This is the Rarest Eye Colour in the World

What determines the shade of your peepers? Experts weigh in on the rarest eye colour in the world—and the genetics behind it.

It’s said that our eyes are the mirrors of our souls, so it makes sense that eye colour is often romanticized. Van Morrison waxed poetic about a brown-eyed girl, while Eric Clapton sang about a woman who “made my blue eyes blue.” Eye colour is a distinct part of your features, unique to you. In fact, no two people in the world have the same colour eyes. And if you’ve ever wondered what the rarest eye colour is, you’re not alone.

While genetics play a role in eye colour, one gene in particular has a large hand in determining the hue.

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What is the rarest eye colour?

It turns out green is the rarest eye colour in the world, with only 2 per cent of the world’s population sporting green peepers.

What is the most common eye colour?

When it comes to the most common eye colour around the world, brown eyes take the cake. The American Academy of Ophthalmology (AAO) reports that as many as 79 per cent of people worldwide have some variation of brown eyes. In fact, it’s an inherited trait that dates back to our early ancestors—about 10,000 years ago, every human on earth had brown eyes, says the AAO.

Not all browns are created equal though. “Eye colour is unique to everyone, and no one brown eye looks like another,” says Purnima Patel, MD, an AAO clinical spokesperson and founder of Ophthalmology and Retina Associates of Georgia.

How common are other eye colours?

Blue eyes are the next most popular eye colour, but they are a more recent evolutionary occurrence, says Dr. Patel. About 27 per cent of Americans have blue eyes, the AAO reports, which is likely due to immigration from Germany, Scandinavia, England, Ireland and Eastern Europe. And here’s the thing: Everyone with blue eyes actually shares one common ancestor. The first-ever pair of baby blues was a genetic fluke that was passed on—and on and on.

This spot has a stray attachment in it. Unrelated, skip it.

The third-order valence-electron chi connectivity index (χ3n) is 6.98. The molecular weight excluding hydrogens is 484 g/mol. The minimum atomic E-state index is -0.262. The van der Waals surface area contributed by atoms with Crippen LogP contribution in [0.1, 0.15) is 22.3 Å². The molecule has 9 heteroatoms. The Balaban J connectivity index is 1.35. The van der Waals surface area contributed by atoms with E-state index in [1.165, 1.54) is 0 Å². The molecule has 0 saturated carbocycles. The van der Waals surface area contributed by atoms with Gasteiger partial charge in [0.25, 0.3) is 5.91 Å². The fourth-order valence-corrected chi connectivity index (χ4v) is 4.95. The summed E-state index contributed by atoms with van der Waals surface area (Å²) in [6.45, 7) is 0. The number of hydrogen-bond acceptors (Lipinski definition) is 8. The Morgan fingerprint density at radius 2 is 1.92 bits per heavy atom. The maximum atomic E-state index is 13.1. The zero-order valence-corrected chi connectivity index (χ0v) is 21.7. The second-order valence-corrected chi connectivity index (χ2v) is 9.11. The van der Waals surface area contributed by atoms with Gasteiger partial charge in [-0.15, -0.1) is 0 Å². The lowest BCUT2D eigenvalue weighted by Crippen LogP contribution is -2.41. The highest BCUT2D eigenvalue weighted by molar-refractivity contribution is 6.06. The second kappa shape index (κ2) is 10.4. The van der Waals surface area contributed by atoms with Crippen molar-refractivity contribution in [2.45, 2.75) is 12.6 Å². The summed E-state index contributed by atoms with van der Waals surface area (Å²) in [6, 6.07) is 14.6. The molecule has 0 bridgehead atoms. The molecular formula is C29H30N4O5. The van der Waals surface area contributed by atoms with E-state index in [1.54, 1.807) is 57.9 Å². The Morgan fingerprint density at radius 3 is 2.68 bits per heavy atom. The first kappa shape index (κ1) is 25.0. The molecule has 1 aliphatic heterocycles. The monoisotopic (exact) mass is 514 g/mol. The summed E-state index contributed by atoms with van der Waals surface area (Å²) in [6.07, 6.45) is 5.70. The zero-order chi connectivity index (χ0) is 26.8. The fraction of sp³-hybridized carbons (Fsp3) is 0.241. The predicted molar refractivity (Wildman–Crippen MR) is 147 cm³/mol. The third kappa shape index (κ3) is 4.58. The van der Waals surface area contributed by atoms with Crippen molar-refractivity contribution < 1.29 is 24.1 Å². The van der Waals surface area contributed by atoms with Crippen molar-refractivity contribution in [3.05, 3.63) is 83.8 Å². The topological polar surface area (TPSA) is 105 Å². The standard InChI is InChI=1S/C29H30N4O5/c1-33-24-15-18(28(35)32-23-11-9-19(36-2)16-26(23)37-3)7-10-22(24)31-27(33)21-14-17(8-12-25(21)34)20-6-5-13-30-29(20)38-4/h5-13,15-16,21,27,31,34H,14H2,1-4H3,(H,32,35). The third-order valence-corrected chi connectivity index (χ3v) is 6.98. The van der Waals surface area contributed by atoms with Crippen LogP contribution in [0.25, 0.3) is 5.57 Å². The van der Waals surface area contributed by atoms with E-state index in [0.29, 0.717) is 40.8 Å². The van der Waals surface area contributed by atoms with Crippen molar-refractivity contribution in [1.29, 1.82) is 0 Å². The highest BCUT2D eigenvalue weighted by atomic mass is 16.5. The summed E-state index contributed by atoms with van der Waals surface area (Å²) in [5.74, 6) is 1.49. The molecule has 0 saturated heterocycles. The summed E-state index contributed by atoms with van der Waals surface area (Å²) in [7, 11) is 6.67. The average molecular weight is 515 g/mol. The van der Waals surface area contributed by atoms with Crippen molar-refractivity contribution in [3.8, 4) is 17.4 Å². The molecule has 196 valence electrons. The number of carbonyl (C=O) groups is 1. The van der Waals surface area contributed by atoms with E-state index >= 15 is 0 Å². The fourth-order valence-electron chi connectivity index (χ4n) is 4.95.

The second-rarest eye colour is hazel, a mixture of brown and green with golden flecks. About 5 per cent of the world’s population have hazel eyes. And while violet eyes are a rarity, they’re really just a blue hue, with light bouncing off the surroundings and turning the eyes violet.

What determines eye colour?

In short, eye colour is determined by melanin, which produces hair, eye and skin pigmentation.

The coloured part of your eye, known as the iris, is comprised of two layers: the epithelium in the back, and the stroma in the front. The thin epithelium contains blackish-brown pigments, while the stroma has varying amounts of a pigment called melanin. Eye colour is directly related to the amount of melanin found in the stroma. “People with brown eyes have lots of melanin in the iris, while people with blue eyes have much less,” says Yuna Rapoport, MD, a New York City-based ophthalmologist.

Your iris surrounds your pupil and helps control how much light enters your eye. Light bounces off this melanin in different ways and creates the illusion of various hues, Dr. Patel says. Due to variations in melanin, eye colour runs the gamut from very light blue to very dark brown. Green irises (the rarest eye colour) have less melanin than brown eyes but more than blue eyes, for instance. “Brown is on one end, blue on the other, and hazel and green are in between,” Dr. Patel says. This also means that brown is dominant and blue is the least dominant, also known as recessive.